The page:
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How to Lose Weight Without Dieting - Part 2

In last week’s article we talked about how eating mindfully can help us to maintain a healthy body weight. This week we want to further that discussion by addressing eating as an unconscious behaviour or habit. Here we would like to go a step further into self-awareness and identify why we overeat.

This will bring us back to the tricky relationship between our weight and the food we consume.

What if we said that overeating was actually a set of behavioural strategies which is employed to fulfil a need?

Since we are talking about ‘overeating’ or ‘comfort eating’ rather than simply ‘eating,’ this need is not likely to be the expected one of fuel and nutrition.

This need is far more likely to have been generated by our childhood conditioning which is comprised of our parenting and early life experiences. Examples of this include being praised for and encouraged to finish our plateful, being rewarded with sweets, being given food as comfort, being chastised for being wasteful or being made to feel guilty because food costs money or because others are starving.

Each of these examples illustrates the kind of needs we might be addressing when we overeat. A need for reward or comfort, or a desire not to feel guilt or shame, when deeply embedded into the psyche at an early age, just as we are beginning to develop our model of the world can very easily drown out our body’s natural signals of hunger which indicate the need for sustenance and nutrition.

Eating can be a source of conflict within the family, particularly between parent and child and can, therefore, represent a behaviour where the child may gain control of a situation. They can appear to upset or appease the adult in question simply by eating more or less food.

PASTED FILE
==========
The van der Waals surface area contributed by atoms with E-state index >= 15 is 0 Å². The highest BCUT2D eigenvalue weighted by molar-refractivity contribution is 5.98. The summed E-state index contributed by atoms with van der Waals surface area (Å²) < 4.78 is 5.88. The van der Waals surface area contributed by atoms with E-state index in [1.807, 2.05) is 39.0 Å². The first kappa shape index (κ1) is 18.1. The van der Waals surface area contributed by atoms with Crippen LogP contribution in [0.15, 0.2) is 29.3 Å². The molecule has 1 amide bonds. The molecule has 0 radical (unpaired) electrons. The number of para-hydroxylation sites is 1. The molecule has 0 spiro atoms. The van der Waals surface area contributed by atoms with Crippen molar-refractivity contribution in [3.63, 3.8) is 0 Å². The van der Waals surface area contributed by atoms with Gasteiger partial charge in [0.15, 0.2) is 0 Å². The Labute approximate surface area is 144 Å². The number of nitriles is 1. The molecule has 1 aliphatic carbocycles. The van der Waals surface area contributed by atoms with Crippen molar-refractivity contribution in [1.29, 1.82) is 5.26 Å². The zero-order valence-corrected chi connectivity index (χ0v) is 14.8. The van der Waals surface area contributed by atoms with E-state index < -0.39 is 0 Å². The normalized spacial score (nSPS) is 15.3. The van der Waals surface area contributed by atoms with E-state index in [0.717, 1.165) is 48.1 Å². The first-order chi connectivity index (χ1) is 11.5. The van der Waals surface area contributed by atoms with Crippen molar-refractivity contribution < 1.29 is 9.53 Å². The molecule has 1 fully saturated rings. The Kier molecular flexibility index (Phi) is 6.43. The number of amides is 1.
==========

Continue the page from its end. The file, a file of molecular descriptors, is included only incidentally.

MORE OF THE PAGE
Because these behaviours of ‘overeating’ or ‘comfort eating’ have been observed to work for us in the short term, in that they had the power to make us feel better (more in control, less guilty, treated, comforted or approved of;) they have become learned, and we continue to employ them whenever that need arises in our adult lives.

When we feel bored, sad, out of control, in need of praise or reward, or in need of alleviating guilt or shame, the behaviour of ‘overeating’ or ‘comfort eating’ is there, at our fingertips - already tried and tested.

The irony is, that ‘overeating’ itself invariably leads to feelings of shame and low self-worth, reinforcing our negative core beliefs and so we become stuck in a negative spiral of behaviours and outcomes.

When we ‘treat’ ourselves to excess, we may fall into the trap of believing that we are being good to ourselves and attracting abundance. When we believe this, the thought of dieting immediately points us toward the emotions and fear of denying ourselves food and luxury. We are, after all worthy of all those things, are we not? This fear heightens the original need and makes our compulsion to eat even stronger.